This week I am camping (maybe glamping to some) on and off at Murray Beach………just me and the dog. It’s an ideal spot for summer exploring, although I am seeking mostly relaxation and a few beautiful sunsets.
When I arrived, the familiar white sail signage was still there. But a brand new sign, now including a Mi’kmaq greeting and begging for landscaping stood behind it.
When the girls were young, we used to camp all summer long……I grew up doing the same with my parents, visiting much of Nova Scotia, New Brunswick, Prince Edward Island and Maine. We had our favourite campgrounds for the quick weekends away, packing up the trailer on a Friday afternoon to escape for a couple of nights. Murray Beach was one of those favourites!
Now that the girls are independent and busy with their own lives, and dear husband busy at work, I decided to make the campground my home base for the week! I have all the essentials……….kitchen with running water, toilet, shower and queen size bed.
The dog and I arrived with a few groceries on a cold, drizzly, and windy evening…….the heater was necessary to take the chill out. But the next morning I was anxious to get out and explore the campground and surrounding area.
For the most part, the campground is the same………….one of the reasons we love it here are the large open sites. It is usually windy, which can be beneficial in June (mosquito season!) For the most part, the sites have 50 amp electrical service, and water taps nearby, although I noticed sites with sewer service, which was not available when we camped ten years ago.
There are a large number of unserviced tent sites, both wooded and open, with clean washrooms and showers available. Although the campground appeared to be quite full with trailers, there weren’t a lot of people around. I am assuming the weekend will see the trailers filled with families who keep their sites seasonally.
Our memories of Murray Beach would not be complete without thinking about the playground. That was always our first stop upon arrival…….and it made me nostalgic to see young children running with parents in tow to play on the equipment. The old wooden equipment has been replaced by large modern structures, but from my perspective it seems like it’s still a draw for families.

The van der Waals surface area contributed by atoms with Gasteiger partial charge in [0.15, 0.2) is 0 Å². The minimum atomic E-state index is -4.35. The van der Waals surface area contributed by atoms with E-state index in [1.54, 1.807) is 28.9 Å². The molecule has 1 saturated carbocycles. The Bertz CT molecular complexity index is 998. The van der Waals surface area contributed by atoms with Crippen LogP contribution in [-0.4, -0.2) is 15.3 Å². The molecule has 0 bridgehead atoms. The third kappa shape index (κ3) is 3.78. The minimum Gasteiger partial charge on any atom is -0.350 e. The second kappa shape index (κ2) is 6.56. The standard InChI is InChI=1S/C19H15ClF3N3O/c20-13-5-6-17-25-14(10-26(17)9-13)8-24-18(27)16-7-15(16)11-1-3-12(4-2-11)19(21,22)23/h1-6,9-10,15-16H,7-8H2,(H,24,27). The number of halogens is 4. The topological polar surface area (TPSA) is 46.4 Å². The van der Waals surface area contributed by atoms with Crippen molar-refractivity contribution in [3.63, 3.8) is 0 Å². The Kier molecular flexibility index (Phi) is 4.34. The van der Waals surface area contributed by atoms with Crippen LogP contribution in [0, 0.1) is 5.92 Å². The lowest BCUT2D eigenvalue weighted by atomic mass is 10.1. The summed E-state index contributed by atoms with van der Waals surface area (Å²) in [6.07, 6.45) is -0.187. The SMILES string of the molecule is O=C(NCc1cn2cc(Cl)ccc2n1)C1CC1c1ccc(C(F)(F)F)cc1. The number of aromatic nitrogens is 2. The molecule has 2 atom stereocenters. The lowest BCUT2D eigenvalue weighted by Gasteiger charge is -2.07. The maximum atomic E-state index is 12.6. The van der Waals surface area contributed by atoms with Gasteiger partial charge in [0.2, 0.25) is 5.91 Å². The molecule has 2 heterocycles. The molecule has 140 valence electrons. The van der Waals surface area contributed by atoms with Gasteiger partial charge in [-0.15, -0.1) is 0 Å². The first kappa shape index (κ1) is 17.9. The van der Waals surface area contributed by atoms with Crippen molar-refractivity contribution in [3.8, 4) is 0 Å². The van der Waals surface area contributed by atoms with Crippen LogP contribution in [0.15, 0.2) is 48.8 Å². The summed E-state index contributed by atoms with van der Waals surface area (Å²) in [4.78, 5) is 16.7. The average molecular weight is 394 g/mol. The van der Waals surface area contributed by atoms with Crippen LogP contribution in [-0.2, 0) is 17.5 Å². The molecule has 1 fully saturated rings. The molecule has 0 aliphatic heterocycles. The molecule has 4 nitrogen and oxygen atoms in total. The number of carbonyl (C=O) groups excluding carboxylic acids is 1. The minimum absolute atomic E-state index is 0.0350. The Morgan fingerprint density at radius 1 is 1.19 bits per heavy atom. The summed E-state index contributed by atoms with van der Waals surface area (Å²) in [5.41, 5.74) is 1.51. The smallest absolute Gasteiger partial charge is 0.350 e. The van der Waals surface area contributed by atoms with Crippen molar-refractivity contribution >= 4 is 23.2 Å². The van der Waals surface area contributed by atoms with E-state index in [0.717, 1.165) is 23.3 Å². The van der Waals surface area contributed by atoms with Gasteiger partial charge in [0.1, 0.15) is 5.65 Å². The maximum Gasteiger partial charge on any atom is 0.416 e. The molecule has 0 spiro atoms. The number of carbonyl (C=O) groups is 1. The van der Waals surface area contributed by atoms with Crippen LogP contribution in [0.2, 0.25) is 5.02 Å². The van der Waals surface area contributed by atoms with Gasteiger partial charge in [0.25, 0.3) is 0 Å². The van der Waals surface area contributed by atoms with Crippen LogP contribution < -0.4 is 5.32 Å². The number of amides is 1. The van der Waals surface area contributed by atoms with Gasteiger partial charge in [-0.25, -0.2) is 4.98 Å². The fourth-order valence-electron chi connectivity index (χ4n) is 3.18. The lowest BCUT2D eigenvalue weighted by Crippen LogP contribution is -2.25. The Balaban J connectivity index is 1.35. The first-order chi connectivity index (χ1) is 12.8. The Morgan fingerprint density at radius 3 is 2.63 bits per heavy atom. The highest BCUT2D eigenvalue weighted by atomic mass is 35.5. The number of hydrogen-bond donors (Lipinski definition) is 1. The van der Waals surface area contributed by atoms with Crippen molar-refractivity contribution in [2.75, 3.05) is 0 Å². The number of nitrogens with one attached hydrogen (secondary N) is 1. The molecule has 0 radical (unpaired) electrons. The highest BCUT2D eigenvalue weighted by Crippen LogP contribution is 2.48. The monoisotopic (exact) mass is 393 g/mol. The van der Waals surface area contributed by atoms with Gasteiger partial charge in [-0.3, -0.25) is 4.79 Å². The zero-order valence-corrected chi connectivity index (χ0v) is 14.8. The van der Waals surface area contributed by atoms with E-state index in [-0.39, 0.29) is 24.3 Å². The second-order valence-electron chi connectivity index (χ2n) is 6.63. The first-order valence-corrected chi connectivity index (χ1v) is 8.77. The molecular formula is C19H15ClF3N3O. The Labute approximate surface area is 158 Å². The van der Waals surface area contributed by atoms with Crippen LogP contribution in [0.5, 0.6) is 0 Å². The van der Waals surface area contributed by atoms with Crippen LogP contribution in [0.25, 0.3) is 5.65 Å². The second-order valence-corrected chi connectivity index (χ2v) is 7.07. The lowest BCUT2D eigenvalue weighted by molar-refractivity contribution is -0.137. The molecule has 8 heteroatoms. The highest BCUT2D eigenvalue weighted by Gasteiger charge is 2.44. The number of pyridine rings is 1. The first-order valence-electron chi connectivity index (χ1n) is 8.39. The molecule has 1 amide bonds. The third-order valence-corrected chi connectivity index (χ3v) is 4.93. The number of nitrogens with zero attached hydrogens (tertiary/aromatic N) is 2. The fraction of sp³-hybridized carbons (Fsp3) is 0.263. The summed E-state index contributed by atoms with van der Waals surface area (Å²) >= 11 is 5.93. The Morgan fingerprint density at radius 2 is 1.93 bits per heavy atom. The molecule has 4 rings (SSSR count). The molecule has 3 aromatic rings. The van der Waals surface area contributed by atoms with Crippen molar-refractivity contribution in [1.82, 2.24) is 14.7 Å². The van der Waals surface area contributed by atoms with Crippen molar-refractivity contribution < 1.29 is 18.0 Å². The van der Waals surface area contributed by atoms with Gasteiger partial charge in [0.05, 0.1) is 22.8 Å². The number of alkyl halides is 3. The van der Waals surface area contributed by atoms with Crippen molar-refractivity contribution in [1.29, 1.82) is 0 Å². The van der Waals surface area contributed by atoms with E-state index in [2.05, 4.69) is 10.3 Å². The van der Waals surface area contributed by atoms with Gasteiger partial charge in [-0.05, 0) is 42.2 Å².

There is walking trail surrounding the campground, perfect for an after dinner walk, but remember the bug spray! The beach is the highlight…….spend the day lounging on the sand, swimming in the warm waters (I didn’t test the water temperature yet…….but this area is known to have “the warmest waters north of the Carolinas”), or strolling when the tide is out.
There are also some rustic cabins available to rent if you like to camp without the tent. I peeked inside, and the set up is pretty much the same as the O’Tentik we rented in Cape Breton…….4 bunks and a picnic table inside, and a small deck outside.
A short drive up the coast, in Cap Pele, I found a a number of walking/biking trails, restaurants and a couple of bakeries. Later this week I’m going to visit Cape Jourimain, 15kms from the campground at the base of Confederation Bridge.
I will end the week with my husband coming for the last night (before we move up the coast to Kouchibouquac for the Canada Day weekend!) As much as I enjoy the solitary peace of coming and going as I please, he’s my boy scout, and can build a fire (which I failed at last evening!)